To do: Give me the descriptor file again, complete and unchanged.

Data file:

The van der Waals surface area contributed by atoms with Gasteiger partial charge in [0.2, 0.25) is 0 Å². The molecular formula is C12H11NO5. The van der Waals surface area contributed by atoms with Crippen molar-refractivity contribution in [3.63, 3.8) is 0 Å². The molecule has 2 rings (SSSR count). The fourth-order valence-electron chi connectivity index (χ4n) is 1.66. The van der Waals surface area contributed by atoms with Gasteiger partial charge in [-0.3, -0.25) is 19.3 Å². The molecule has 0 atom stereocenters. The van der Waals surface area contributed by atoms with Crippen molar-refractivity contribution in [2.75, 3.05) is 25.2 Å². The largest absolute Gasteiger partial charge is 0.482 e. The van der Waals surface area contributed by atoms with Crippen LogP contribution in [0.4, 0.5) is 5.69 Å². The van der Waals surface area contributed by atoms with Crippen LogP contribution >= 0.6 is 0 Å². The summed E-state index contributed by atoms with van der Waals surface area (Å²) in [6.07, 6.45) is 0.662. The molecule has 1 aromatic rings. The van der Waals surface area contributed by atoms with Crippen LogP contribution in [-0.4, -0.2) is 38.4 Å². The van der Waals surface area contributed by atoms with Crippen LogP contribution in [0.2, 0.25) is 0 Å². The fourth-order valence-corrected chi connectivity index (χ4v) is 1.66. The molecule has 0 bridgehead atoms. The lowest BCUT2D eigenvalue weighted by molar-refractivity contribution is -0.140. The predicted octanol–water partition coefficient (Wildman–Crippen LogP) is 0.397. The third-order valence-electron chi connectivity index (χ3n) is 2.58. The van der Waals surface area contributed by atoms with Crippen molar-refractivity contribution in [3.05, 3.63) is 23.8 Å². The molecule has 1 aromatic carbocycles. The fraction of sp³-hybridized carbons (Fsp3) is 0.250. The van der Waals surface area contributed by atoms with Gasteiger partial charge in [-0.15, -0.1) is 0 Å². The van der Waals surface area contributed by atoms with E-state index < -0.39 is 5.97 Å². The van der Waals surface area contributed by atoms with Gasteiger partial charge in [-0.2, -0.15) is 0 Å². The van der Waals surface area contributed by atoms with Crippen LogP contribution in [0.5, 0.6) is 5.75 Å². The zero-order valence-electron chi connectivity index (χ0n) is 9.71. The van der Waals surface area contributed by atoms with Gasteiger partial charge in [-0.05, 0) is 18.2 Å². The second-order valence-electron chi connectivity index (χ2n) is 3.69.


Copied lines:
The van der Waals surface area contributed by atoms with Gasteiger partial charge in [0.2, 0.25) is 0 Å². The molecular formula is C12H11NO5. The van der Waals surface area contributed by atoms with Crippen molar-refractivity contribution in [3.63, 3.8) is 0 Å². The molecule has 2 rings (SSSR count). The fourth-order valence-electron chi connectivity index (χ4n) is 1.66. The van der Waals surface area contributed by atoms with Gasteiger partial charge in [-0.3, -0.25) is 19.3 Å². The molecule has 0 atom stereocenters. The van der Waals surface area contributed by atoms with Crippen molar-refractivity contribution in [2.75, 3.05) is 25.2 Å². The largest absolute Gasteiger partial charge is 0.482 e. The van der Waals surface area contributed by atoms with Crippen LogP contribution in [0.4, 0.5) is 5.69 Å². The van der Waals surface area contributed by atoms with Crippen LogP contribution >= 0.6 is 0 Å². The summed E-state index contributed by atoms with van der Waals surface area (Å²) in [6.07, 6.45) is 0.662. The molecule has 1 aromatic rings. The van der Waals surface area contributed by atoms with Crippen LogP contribution in [-0.4, -0.2) is 38.4 Å². The van der Waals surface area contributed by atoms with Crippen LogP contribution in [0.2, 0.25) is 0 Å². The fourth-order valence-corrected chi connectivity index (χ4v) is 1.66. The molecule has 0 bridgehead atoms. The lowest BCUT2D eigenvalue weighted by molar-refractivity contribution is -0.140. The predicted octanol–water partition coefficient (Wildman–Crippen LogP) is 0.397. The third-order valence-electron chi connectivity index (χ3n) is 2.58. The van der Waals surface area contributed by atoms with Crippen molar-refractivity contribution in [3.05, 3.63) is 23.8 Å². The molecule has 1 aromatic carbocycles. The fraction of sp³-hybridized carbons (Fsp3) is 0.250. The van der Waals surface area contributed by atoms with Gasteiger partial charge in [-0.15, -0.1) is 0 Å². The van der Waals surface area contributed by atoms with E-state index < -0.39 is 5.97 Å². The van der Waals surface area contributed by atoms with Gasteiger partial charge in [-0.2, -0.15) is 0 Å². The van der Waals surface area contributed by atoms with Crippen LogP contribution in [0.5, 0.6) is 5.75 Å². The zero-order valence-electron chi connectivity index (χ0n) is 9.71. The van der Waals surface area contributed by atoms with Gasteiger partial charge in [-0.05, 0) is 18.2 Å². The second-order valence-electron chi connectivity index (χ2n) is 3.69.